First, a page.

We’re tough on our shoulders here on the Northern Beaches

The shoulder joint has evolved to give us mobility, sacrificing some stability along the way and volleyballers, footy players and plenty of others (myself included) in my Dee Why office have felt the effects of that.

Dislocation and subluxation of the glenohumeral joint occurs relatively frequently in active populations, with 9 out of 10 first-time shoulder dislocations resulting from forceful collisions, falling on an outstretched arm, or a sudden wrenching movement.

In populations under 25 it has been estimated that the recurrence of dislocation after an initial injury could be up to 90%.[1] This means that the treatment of a dislocation and focus on rehabilitation could save you plenty of pain down the road.

When the shoulder is moving normally, the ball stays centred against the socket. With chronic shoulder instability this mechanism goes wrong.

What is chronic shoulder instability?

Shoulder instability occurs when the ligaments and muscles providing stability and mobility to the joint are unable to keep the humeral head in the glenoid fossa.

This is where your shoulder can feel ‘loose’ and dislocate or subluxate with little or no force applied. You might even dislocate your shoulder by reaching across your body to pull the blankets over you!

Poor posture, weak core stability and dysfunctional motor control of the rotator cuff muscles or surrounding shoulder muscles can all effect stability.

People with shoulder instability will often notice a clicking or popping sensation in the shoulder during certain movements, a loss of power in the affected shoulder and a feeling of weakness during certain activities.

There are several factors that can contribute to the development of shoulder instability.

Some of these factors may include:

  • history of previous shoulder subluxation or dislocation
  • inadequate rehabilitation following a shoulder dislocation
  • intensive participation in sports or activities placing the shoulder at risk of developing instability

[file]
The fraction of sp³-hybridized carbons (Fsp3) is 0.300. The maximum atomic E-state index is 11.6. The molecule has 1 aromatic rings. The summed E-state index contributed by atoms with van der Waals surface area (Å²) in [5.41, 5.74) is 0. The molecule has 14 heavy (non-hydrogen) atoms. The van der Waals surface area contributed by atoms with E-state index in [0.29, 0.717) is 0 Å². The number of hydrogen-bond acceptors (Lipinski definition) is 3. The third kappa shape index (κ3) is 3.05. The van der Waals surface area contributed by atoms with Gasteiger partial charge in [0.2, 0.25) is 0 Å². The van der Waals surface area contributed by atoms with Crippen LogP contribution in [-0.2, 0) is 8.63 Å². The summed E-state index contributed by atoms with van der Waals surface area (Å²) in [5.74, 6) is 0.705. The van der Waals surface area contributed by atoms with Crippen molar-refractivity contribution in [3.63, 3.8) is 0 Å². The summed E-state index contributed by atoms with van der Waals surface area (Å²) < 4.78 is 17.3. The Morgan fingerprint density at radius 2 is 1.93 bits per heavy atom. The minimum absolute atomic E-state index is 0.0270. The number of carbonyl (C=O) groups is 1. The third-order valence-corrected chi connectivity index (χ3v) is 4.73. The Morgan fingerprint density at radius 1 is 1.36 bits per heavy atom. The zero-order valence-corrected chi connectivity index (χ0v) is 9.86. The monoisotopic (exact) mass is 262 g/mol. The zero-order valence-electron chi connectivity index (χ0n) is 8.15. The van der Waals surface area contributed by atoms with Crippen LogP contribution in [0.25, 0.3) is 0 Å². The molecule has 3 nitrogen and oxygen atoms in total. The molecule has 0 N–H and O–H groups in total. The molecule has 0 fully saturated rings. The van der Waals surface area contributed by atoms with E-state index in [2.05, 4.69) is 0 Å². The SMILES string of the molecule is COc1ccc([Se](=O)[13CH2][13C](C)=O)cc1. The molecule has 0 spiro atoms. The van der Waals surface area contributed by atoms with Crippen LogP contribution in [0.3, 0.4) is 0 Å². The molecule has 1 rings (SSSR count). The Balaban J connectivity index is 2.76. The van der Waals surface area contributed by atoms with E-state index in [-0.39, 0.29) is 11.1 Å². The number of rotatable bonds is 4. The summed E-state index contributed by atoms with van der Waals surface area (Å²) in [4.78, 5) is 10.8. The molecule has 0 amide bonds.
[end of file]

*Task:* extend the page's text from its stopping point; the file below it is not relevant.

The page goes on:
• muscle weakness (particularly of the scapular stabilizers and rotator cuff)
  • muscle imbalances
  • poor posture
  • abnormal biomechanics or sporting technique
  • thoracic spine stiffness
  • poor posture
  • fatigue
  • inadequate warm up

People who have chronic shoulder instability commonly experience:

  • Pain when reaching backward or above shoulder height
  • Glenohumeral joint pain
  • Shoulder stiffness
  • Tingling or burning in the lower arm and hand or localised numbness of the skin overlying the deltoid muscle
  • Rotator cuff weakness

How can physiotherapy treat shoulder instability?

Physiotherapy treatment for shoulder instability is vital for the healing process and ensuring the best outcome for you. Anxiety, fear and avoidance of movement are all common emotional reactions to shoulder instability, and physiotherapy can help to minimise their impacts.

Physiotherapy looks to strengthen stabilising muscles like the trapezius, rhomboids, and serratus anterior, and increase scapular stability which is required for proper rotator cuff function.[2]

We may use a combination of the below to treat shoulder instability:

  • Short term use of a sling for pain relief only
  • Postural re-education
  • Soft tissue therapy
  • Dry needling
  • Joint mobilisations
  • Motor control training of specific muscles and
  • Manual therapy
  • protective shoulder taping
  • progressive exercises to improve rotator cuff strength, shoulder blade stability, shoulder strength, posture and core stability
  • activity modification advice
  • biomechanical correction (correction of throwing technique, swimming stroke, volleyball serve)
  • clinical Pilates


Be sure to follow your bespoke treatment plan. Although it is a slow process, your commitment to physiotherapy is the most important factor in returning to all the activities you enjoy without pain or fear of instability.

[1] Hovelius L, Eriksson K, Fredin H, et al. Recurrences after initial dislocation of the shoulder. Results of a prospective study of treatment. J Bone Joint Surg Am 1983;65:343-9.

[2] Kibler WB, Sciascia A. The role of the scapula in preventing and treating shoulder instability. Knee Surg Sports Traumatol Arthrosc 2016; 24:390.


Leave a Reply

Your email address will not be published. Required fields are marked *